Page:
Newegg, for example, has a big old banner that displays their upcoming sales promotion:
Some sites are a little more subtle. They differentiate their sale section in the navigation bar via color or font-size.
Here’s an example from The Body Shop:
For your ecommerce store, you may want to go big and bold if your promotion is your most important campaign at the time.
Or subtle, to get that regular stream of discount-loving customers to make purchases.
Either way, it’s easy to find where the bargains are on your homepage.
3. Demonstrate Site Security
Customers think Mr. Robot is just waiting to grab their details at any moment.
It can happen.
So, you have to show people that your site is secure.
According to Baymard, 17% of consumers abandon their cart due to a lack of trust.
If you have widely recognized trust seals on your homepage, then this shouldn’t be a problem.
ePassportPhoto.com has a badge that displays its security info when you hover over it:
You may instead wish to display your security seals in your site’s footer. Only use seals that are well-known. Or attach a link that takes the customer to your security provider.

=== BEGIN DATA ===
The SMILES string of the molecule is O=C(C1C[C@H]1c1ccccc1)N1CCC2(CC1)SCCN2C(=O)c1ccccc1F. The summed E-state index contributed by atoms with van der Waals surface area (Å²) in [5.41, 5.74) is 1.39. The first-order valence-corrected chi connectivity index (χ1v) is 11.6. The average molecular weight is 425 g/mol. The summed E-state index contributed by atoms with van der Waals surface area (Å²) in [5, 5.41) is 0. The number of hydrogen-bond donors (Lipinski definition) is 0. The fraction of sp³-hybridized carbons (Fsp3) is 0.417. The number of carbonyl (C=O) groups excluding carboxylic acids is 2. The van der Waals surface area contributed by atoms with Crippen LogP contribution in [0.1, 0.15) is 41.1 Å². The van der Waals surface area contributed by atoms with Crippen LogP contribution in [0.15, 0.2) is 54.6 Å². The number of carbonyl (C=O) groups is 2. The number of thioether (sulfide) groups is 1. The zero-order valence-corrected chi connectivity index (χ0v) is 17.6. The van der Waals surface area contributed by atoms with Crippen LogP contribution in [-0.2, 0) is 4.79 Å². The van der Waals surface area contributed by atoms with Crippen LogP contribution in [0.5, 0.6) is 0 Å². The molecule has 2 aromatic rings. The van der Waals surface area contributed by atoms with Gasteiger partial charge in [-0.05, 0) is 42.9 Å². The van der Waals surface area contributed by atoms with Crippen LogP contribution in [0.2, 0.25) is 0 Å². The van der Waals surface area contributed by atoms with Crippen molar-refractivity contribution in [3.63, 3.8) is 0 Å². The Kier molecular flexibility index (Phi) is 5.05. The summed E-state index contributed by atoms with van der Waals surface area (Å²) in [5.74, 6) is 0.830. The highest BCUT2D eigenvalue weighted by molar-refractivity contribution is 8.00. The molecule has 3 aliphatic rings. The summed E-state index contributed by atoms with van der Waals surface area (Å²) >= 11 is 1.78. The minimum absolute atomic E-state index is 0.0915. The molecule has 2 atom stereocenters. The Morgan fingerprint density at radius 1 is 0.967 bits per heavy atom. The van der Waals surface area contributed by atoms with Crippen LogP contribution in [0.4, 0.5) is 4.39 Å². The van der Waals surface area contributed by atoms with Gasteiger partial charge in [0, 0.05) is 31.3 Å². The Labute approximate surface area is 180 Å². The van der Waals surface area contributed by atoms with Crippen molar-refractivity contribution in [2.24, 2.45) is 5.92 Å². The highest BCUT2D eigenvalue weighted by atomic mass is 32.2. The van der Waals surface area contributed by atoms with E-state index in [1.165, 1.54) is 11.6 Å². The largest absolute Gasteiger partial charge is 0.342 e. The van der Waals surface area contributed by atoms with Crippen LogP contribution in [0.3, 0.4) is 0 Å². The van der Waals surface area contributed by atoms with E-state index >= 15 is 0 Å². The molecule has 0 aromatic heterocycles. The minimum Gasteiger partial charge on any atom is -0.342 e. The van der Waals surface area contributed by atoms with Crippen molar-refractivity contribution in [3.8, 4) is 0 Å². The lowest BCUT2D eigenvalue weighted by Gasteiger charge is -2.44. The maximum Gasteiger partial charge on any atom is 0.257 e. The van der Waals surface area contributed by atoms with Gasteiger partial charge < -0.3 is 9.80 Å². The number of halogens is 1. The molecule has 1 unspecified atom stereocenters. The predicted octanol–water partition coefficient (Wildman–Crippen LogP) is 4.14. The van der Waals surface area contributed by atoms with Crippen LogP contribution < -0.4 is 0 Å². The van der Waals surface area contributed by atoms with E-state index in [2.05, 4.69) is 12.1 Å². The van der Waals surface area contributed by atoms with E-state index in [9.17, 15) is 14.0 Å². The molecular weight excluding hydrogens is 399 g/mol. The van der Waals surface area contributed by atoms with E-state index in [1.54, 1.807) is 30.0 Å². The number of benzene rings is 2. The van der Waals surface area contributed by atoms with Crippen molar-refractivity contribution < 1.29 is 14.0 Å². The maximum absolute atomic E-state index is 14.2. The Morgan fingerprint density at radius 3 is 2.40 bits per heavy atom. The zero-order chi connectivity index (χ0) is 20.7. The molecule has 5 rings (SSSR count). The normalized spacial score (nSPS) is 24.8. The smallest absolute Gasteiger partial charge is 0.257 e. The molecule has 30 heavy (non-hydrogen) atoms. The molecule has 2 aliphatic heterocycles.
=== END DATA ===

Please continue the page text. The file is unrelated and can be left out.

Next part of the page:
Furthermore, you need to have an SSL certificate. If you don’t, Chrome now flags your site as ‘Not secure’.
What a turn-off that would be for potential customers. No one wants to hand over their credit card number to an unsecured site. You need to reassure customers that their financial details are safe with you.
4. Make Your Search Bar Stand Out
A prominent search bar is handy for customers and seriously boosts business.
Shoppers that use your site search are 3x more likely to see a purchase through.
It makes sense when you think about it. They can find exactly what they’re looking for at lightning speed, directly from your homepage.
Helly Hansen has a super-sized search bar: